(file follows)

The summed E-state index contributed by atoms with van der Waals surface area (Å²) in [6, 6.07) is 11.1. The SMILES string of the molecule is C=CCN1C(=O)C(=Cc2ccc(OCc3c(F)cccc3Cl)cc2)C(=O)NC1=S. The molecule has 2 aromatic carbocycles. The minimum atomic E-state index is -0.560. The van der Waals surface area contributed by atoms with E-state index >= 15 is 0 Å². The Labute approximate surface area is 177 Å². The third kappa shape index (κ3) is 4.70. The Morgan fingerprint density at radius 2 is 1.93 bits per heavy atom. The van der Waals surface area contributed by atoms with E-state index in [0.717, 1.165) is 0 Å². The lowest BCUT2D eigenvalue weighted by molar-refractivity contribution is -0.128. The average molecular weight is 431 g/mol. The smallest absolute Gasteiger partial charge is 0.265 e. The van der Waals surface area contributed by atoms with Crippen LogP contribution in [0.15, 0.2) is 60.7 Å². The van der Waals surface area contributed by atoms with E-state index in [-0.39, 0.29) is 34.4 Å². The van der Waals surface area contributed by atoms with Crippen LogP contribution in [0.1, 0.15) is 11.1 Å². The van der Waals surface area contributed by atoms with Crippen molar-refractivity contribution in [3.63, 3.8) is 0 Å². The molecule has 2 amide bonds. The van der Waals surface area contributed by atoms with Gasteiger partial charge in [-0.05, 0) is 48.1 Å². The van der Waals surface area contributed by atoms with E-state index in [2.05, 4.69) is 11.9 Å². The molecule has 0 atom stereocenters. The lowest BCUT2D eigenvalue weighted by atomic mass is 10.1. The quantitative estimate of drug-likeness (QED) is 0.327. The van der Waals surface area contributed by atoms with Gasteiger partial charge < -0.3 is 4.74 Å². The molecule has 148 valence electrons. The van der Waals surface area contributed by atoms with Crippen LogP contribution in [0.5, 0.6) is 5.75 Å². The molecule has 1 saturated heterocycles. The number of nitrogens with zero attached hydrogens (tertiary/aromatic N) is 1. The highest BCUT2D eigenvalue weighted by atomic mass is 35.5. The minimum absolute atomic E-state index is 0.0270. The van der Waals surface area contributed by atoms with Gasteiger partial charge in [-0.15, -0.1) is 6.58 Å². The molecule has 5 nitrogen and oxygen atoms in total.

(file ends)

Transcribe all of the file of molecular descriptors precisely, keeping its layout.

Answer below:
The summed E-state index contributed by atoms with van der Waals surface area (Å²) in [6, 6.07) is 11.1. The SMILES string of the molecule is C=CCN1C(=O)C(=Cc2ccc(OCc3c(F)cccc3Cl)cc2)C(=O)NC1=S. The molecule has 2 aromatic carbocycles. The minimum atomic E-state index is -0.560. The van der Waals surface area contributed by atoms with E-state index >= 15 is 0 Å². The Labute approximate surface area is 177 Å². The third kappa shape index (κ3) is 4.70. The Morgan fingerprint density at radius 2 is 1.93 bits per heavy atom. The van der Waals surface area contributed by atoms with E-state index in [0.717, 1.165) is 0 Å². The lowest BCUT2D eigenvalue weighted by molar-refractivity contribution is -0.128. The average molecular weight is 431 g/mol. The smallest absolute Gasteiger partial charge is 0.265 e. The van der Waals surface area contributed by atoms with Crippen LogP contribution in [0.15, 0.2) is 60.7 Å². The van der Waals surface area contributed by atoms with E-state index in [-0.39, 0.29) is 34.4 Å². The van der Waals surface area contributed by atoms with Crippen LogP contribution in [0.1, 0.15) is 11.1 Å². The van der Waals surface area contributed by atoms with Crippen molar-refractivity contribution in [3.63, 3.8) is 0 Å². The molecule has 2 amide bonds. The van der Waals surface area contributed by atoms with Gasteiger partial charge in [-0.05, 0) is 48.1 Å². The van der Waals surface area contributed by atoms with E-state index in [2.05, 4.69) is 11.9 Å². The molecule has 0 atom stereocenters. The lowest BCUT2D eigenvalue weighted by atomic mass is 10.1. The quantitative estimate of drug-likeness (QED) is 0.327. The van der Waals surface area contributed by atoms with Gasteiger partial charge < -0.3 is 4.74 Å². The molecule has 148 valence electrons. The van der Waals surface area contributed by atoms with Crippen LogP contribution in [0.5, 0.6) is 5.75 Å². The molecule has 1 saturated heterocycles. The number of nitrogens with zero attached hydrogens (tertiary/aromatic N) is 1. The highest BCUT2D eigenvalue weighted by atomic mass is 35.5. The minimum absolute atomic E-state index is 0.0270. The van der Waals surface area contributed by atoms with Gasteiger partial charge in [-0.15, -0.1) is 6.58 Å². The molecule has 5 nitrogen and oxygen atoms in total.